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Honey Flow Problems - the solution


#1

I have just let the honey flow for a third time since buying the Flow Hive.
Every time I have the same problem - bees drowning in my jars. It’s supposed to be a simple procedure - but it’s not. Bees will always find a way to the honey flowing from the plastic pipes, and get swept away.
I figure the plastic pipes need to be redesigned - in a downward curve, so as to reach into the neck of bottles or jars. To then cover the open neck of the jar/bottle will be a damn sight easier.
Does anyone have a better idea ? or know whether a different pipe (as suggested above) is available ?

Fred.Oertli.Sydney


#2

I use food grade vinyl tubing with mason jars and plastic lids with a hole cut in them (by me). Most brewing specialists stock the tubing, but I bought it from an online US supplier, as i don’t home brew. :smile:

Here is a video to prove that it works, even with angry bees:


#3

Hey Fred, I agree with Dawn 100%. For Flow Hive to redesign the tube that it reached down to your jar would be useless for me draining my Flow Hives into a 25 litre bucket, everyone would want a different length of extension tube.
I bought a metre and a half of food grade tubing and cut a couple of holes that the tube is a snug fit into the lid of my honey pail and it fits over the Flow tubes. With the lid on the honey pail it is impossible for a bee to get to the honey and I drain two frames at a time.
Regards


#4

I punch a hole near the bottom of a sealable plastic bag to thread the tube through and put the bag over a 3l jar, sealing it off by winding the double chux cloth I cleaned the honey collection channel with around the jar.
Not always will the bees come investigate, but if they do, they can’t get in, neither can the ants.
As I wash the plastic bags for reuse and the tube hole gets larger with use, I seal it off with a rubber band.
Works real well.
You never know when the bees and ants discover your harvesting.


#5

This is what I do. Usually have 3 tubes going at once and put a sheet around and over to keep bees out of the honey pots.setup2


#6

here I am to the rescue. Whilst I admire Busso’s DIY spirit- I truly feel there is an easier way… I am all for the easy way- sometimes I get into strife- but not with my flow solution… and here it is:


bucket, lid tubes, golf balls to block unused holes. Ideally get a bucket with a honey gate installed. You can also put a sieve/filter inline to filter the honey as you extract it. Simple and bee proof. You can leave this set up draining overnight if you like- assuming ants don’t find it- with a few tweaks it would be ant proof too.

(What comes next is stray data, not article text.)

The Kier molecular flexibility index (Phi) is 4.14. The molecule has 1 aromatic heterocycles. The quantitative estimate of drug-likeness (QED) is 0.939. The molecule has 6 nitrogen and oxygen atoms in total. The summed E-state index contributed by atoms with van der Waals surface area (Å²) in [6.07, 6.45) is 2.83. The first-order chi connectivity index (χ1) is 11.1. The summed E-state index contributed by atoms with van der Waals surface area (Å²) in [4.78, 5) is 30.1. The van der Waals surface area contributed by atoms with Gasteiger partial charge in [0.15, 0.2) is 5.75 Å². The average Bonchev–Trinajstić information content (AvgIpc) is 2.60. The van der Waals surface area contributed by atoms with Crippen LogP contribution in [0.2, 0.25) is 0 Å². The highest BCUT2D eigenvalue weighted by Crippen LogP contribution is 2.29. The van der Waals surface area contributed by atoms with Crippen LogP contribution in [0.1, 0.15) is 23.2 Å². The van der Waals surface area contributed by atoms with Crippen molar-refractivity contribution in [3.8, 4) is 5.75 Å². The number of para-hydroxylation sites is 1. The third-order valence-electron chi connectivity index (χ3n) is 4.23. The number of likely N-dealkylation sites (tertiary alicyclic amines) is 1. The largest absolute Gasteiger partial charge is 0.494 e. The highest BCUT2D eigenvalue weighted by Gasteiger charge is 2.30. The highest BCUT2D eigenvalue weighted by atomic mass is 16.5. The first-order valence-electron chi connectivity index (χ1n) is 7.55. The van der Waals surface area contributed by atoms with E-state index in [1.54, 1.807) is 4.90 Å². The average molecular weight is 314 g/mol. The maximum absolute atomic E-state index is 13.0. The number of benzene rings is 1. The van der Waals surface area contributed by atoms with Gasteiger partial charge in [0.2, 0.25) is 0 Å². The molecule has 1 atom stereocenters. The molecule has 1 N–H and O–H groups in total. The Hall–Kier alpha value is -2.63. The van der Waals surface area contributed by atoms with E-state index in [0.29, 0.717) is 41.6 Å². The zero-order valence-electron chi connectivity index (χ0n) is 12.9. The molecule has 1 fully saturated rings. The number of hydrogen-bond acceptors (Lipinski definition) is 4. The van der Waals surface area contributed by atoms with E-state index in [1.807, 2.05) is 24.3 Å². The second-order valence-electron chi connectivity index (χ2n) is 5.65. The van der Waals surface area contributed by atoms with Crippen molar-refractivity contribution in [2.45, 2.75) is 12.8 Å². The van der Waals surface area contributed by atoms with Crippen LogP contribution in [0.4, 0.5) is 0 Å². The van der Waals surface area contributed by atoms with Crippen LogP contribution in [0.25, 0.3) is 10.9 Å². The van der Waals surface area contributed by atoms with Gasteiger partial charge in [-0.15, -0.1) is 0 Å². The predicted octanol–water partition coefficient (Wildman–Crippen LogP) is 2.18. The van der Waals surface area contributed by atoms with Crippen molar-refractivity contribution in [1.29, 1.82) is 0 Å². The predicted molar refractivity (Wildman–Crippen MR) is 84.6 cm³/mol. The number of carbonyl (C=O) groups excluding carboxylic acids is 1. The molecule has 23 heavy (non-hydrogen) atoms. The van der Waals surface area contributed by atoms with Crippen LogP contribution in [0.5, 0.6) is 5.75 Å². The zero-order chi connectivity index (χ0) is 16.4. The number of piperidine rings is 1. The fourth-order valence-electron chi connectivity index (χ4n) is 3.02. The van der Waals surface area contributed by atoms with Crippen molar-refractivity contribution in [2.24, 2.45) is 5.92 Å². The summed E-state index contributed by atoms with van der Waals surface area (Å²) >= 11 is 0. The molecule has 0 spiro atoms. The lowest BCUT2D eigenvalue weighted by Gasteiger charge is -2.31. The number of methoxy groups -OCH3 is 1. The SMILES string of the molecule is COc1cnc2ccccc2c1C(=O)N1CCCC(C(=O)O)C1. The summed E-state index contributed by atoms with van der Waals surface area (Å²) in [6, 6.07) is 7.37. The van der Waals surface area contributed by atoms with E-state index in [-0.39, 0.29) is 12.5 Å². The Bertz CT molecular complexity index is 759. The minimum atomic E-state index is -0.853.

#7

That’s great idea and I did try it and is by far the easiest and quickest.
However I prefer to tap individual flow frames and mark them 1-6 with the date. I have found that apart from the massive flow of Marri (where all frames fill from the same tree so to speak) each frame does taste different and it is fun to pick the different tastes


#8

You could use my contraption with smaller 3kg buckets if you wanted to :face_with_monocle::smirk:

I usually harvest two at a time but have harvested just one at times


#9

Hi Fred we use 20mm electrical bends and 20mm conduit cut to length, they fit perfectly over the flow tube. Just push fit no glue. We thorougly clean them and have multiple lengths for different jars. We then place a plastic lid with a 25mm hole drilled in it on top of the jar. Never have a problem.
See pic attached. You can buy from Bunnings.I am a sparky hence I am familiar with the fittings.


#10

I do my extraction identical to you and never had a bee even interested in trying to get into the pail. It is such a simple concept. I crack a couple of frames then go onto other chores in the apiary while the honey drains.
Cheers Jack


#11

You and me both… I use thoroughly cleaned recycled bread bags and this works perfectly for me. No bees can get in to the jars. I use a large enough jar that I can harvest a whole frame into it. I used to use a couple of pieces of cling wrap to wrap around the jar top and tube but I find this new method much better and I like to reuse the bag a time or two before I recycle it.


#12

Your honey looks beautiful! :smiley:


#13

Love the Carlton advertisement Gaz :sunglasses:


#14

Hi Peter yes that is my real job at the Brewery. I crack a frame or two then a Carlton Mid and kill some time.


#15

2 frames into one bucket? Seriously?:scream:


#16

I’ve even done SIX :sunglasses: Seriously


#17

Doesn’t need to be complicated Fred, I don’t use any fancy pipes or jars. Just the supplied tube, a bucket and a tea towel. The difference is I do it at night when the bees are less active and do not fly. The bucket is wide enough to drain 3 frames at a time. The tea towel is to cover the bucket whilst the honey is draining, I head back inside the house to resume watching TV with a cup of tea :yum:


#18

Oh Rodderick all this simplicity and efficiency what’s wrong with you guys.

Any work needs organisation. Say I want to drain the frames of the Flow Super. First step is to work out how it is to be done ( a spreadsheet is a must here to reference the critical path ). Then draw out the critical path.
This is one I used:critical%20path%20copy

Then construct all the necessary equipment and jigs required. If it doesn’t involve sawing, screwing, gluing, swearing, over a couple of days and at least two models of everything, you have got it wrong…Go back to first step.

This is nothing like I explained above. You need a rethink here. :wink:


#19

Here’s a quick and cheap solution for you :slight_smile:


#20

I did this method! I started to extract and the wind kicked up and blew the honey away from the jar so this method is great. :smiley: